In my first article in this series, I talked through some initial steps to take in order to uncover and understand your organization’s state of the SharePoint union. Having had your initial meetings regarding the current use and priorities of your existing SharePoint environment, you can now look objectively at the needs of your organization and begin planning the next steps. With multiple versions of SharePoint available, and the latest version—SharePoint 2013—promising to once again change the game, it is important for organizations to understand their current state.

The feedback to the first article was great, and I thank those of you who took the time to comment. This article outlines the upgrade options you have based on your current version.

If you are on SharePoint 2003, the most important thing to note is that you cannot upgrade directly from MOSS 2003 to SharePoint 2010. Sorry! Due to the vast differences in the applications and hardware requirements, your only option is to upgrade to 2007 and then 2010. There are unconfirmed rumors that you will be able to upgrade directly from 2003 to 2013, but that will only become fact once 2013 is released. In either case, you will need to go through a planning initiative in order to upgrade. Meeting with your deployment team (the people who were involved in the initial rollout, if possible) will assist in understanding the configuration and use of the current system.

If you are operating on the 2007 version of SharePoint, there is a good chance that you were in discussions about upgrading to 2010. Assuming you are still on 2007, assess where SharePoint is being used and how the upgrade will affect the organization. This is an important step regardless of which version you are moving to, as similar to SharePoint 2013, there are considerable front-end changes to which the organization will need to become accustomed. A typical upgrade from 2007 to 2010 is a matter of deciding whether an in-place, database-attached or hybrid approach is best; be sure that your resources spend the appropriate time evaluating both technical and business needs.

For those on SharePoint 2010, you still have some work to do before your upgrade, though it may be the smallest amount versus an upgrade from a previous version. Begin cataloging your current environment in order to prepare for your upgrade to 2013. I suggest creating a preliminary list of the components that make up your environment to use as a checklist once you perform your upgrade. Be sure to list the servers, service application databases, Web apps and site collections, databases, customizations, large lists, and views. Double-check each as you perform your trial upgrade and then again in your live environment. As the SharePoint 2013 trial versions are now available, you are welcome to set up a test environment and run some initial trials.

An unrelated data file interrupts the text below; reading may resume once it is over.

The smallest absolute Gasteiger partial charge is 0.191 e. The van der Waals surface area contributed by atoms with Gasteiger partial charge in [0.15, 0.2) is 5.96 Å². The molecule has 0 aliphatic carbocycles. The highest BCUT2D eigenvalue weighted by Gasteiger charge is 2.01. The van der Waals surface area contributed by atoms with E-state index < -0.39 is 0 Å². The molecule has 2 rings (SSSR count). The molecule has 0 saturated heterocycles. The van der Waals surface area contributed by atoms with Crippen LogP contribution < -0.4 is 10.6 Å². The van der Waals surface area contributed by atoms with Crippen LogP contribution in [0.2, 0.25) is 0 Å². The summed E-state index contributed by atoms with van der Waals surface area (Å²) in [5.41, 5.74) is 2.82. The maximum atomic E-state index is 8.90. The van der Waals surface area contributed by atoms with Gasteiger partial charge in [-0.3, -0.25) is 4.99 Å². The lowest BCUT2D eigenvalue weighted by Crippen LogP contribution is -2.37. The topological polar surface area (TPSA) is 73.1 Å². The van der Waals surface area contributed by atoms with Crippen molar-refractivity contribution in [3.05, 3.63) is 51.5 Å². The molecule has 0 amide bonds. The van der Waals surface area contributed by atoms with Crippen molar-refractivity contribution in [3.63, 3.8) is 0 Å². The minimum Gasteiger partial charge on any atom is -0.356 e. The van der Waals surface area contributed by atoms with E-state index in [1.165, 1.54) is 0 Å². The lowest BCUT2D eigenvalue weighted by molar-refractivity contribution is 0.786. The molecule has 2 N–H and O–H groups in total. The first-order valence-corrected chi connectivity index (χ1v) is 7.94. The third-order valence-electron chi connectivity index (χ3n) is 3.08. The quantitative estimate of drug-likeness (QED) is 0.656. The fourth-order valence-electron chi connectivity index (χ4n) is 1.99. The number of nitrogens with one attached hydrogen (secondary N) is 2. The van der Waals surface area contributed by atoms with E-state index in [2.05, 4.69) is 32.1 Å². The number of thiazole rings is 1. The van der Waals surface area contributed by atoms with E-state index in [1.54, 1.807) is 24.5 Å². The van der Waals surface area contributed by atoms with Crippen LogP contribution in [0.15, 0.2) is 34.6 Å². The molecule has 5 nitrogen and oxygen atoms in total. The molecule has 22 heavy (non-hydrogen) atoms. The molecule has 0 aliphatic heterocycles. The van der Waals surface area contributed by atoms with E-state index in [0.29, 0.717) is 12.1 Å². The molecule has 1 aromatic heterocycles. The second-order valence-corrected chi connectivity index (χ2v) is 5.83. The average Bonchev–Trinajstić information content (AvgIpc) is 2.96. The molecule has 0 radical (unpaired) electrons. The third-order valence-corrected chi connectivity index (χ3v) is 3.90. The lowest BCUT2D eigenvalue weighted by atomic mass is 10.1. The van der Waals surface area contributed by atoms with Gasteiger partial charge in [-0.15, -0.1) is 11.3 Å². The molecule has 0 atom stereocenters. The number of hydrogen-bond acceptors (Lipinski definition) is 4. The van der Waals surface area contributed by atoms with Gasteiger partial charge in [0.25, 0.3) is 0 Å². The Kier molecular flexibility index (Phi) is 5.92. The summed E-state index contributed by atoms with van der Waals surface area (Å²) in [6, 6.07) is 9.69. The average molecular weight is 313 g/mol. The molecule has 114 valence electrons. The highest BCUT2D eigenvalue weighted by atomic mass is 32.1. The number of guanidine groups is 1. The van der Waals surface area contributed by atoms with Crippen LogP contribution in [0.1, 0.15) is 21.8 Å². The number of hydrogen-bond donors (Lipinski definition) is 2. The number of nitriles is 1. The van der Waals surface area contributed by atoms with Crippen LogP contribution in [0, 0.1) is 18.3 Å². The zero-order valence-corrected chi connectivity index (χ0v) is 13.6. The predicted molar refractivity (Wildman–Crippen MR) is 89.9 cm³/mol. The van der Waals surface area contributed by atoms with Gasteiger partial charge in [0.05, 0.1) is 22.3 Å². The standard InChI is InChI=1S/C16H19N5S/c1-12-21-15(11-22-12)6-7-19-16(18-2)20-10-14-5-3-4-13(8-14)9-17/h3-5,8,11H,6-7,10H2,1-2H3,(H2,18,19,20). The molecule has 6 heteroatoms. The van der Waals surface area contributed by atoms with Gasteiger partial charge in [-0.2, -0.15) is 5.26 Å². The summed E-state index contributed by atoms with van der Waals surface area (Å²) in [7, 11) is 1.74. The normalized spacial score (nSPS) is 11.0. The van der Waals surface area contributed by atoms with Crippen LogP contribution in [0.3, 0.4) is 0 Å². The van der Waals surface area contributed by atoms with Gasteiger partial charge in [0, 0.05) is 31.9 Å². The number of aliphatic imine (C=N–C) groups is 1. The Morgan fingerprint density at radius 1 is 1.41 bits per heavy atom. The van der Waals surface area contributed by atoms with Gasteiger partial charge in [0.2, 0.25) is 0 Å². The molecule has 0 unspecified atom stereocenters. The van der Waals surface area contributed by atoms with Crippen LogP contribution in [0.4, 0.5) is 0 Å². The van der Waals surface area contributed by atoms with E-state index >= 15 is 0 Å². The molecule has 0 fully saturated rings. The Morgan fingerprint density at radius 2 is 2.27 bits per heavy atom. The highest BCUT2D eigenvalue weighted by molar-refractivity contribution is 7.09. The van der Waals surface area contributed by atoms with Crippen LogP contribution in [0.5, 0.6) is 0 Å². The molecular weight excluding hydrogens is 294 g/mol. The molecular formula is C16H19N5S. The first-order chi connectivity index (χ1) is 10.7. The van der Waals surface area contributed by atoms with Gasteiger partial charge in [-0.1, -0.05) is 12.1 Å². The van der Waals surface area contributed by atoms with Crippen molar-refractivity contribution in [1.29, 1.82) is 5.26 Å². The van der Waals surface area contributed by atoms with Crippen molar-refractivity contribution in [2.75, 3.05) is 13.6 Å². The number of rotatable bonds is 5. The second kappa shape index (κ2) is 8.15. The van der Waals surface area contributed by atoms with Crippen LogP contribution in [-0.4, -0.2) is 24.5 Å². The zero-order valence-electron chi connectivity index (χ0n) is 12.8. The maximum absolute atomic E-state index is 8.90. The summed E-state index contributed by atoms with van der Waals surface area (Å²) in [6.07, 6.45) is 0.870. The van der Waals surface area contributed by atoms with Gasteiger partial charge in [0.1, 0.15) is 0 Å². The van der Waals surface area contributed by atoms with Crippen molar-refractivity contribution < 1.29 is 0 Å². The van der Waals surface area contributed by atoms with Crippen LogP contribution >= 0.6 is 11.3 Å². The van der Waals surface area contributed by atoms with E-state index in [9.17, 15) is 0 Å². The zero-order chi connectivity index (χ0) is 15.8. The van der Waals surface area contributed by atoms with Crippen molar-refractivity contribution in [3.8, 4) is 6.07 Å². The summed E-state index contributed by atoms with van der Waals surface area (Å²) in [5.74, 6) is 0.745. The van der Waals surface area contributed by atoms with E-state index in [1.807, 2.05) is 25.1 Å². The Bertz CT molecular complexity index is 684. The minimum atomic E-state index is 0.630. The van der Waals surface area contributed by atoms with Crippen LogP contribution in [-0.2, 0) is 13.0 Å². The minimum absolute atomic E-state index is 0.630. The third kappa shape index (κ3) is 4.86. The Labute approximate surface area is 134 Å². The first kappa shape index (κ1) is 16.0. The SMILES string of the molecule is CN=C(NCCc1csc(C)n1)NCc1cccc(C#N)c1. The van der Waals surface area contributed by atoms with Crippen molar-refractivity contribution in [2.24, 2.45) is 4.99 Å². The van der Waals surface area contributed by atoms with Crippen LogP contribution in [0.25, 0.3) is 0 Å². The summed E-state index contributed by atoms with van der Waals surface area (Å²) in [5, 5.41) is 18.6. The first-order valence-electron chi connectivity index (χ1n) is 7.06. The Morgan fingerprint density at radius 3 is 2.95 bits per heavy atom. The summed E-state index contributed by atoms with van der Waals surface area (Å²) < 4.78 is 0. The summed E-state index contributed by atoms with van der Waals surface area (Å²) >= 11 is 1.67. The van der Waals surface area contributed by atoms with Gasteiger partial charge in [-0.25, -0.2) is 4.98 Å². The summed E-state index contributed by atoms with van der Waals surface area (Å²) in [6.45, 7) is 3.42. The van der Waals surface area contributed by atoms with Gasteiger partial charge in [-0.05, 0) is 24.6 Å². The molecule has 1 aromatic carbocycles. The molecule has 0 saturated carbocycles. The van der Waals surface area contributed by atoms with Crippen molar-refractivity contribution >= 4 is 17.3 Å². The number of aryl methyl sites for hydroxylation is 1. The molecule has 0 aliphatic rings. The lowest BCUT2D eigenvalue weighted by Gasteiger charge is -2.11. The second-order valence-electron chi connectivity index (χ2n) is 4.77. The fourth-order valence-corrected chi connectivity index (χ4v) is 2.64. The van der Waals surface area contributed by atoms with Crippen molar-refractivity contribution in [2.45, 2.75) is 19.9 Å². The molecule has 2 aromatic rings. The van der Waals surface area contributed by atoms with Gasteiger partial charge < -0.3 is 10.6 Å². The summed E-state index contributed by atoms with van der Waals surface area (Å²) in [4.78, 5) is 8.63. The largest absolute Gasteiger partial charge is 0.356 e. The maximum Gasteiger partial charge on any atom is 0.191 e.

Regardless of which version you are currently on, focus the conversation not just on what is being used technically, but also on how SharePoint is being used from a practical business perspective. For example, if your SharePoint environment is being used heavily for document management, ensure that you have reviewed the data needs and amount of information currently in your database.

Each department typically has an individual who “owns” the data; try to meet with these people and get a sense of the information, type of data and how it is currently being used. You may find that it is beneficial to cleanse the data before it is upgraded into your new version. This is a good time to review your data needs across the organization and ensure that information is being used the right way by the right people. This means reviewing your taxonomy and content type configuration, and moreover their usage. What tags are being captured when documents are uploaded and how does that information benefit the business daily? Remember that if you are going to make a change, now is the time to begin those conversations while the business is forward-thinking on its next generation of SharePoint.

In the next and final article in this series, we will discuss additional steps in your State of the Union exercise, including training, governance and adoption of your environment, regardless of whether you are on an upgrade path.

Eric is the EVP of Systems Integration for Concatenate, a software firm focused on maximizing SharePoint through product innovation and systems integration based in Toronto. You can reach Eric by e-mail at or on Twitter at @rizinsights. Read his other SharePoint thoughts on his blog at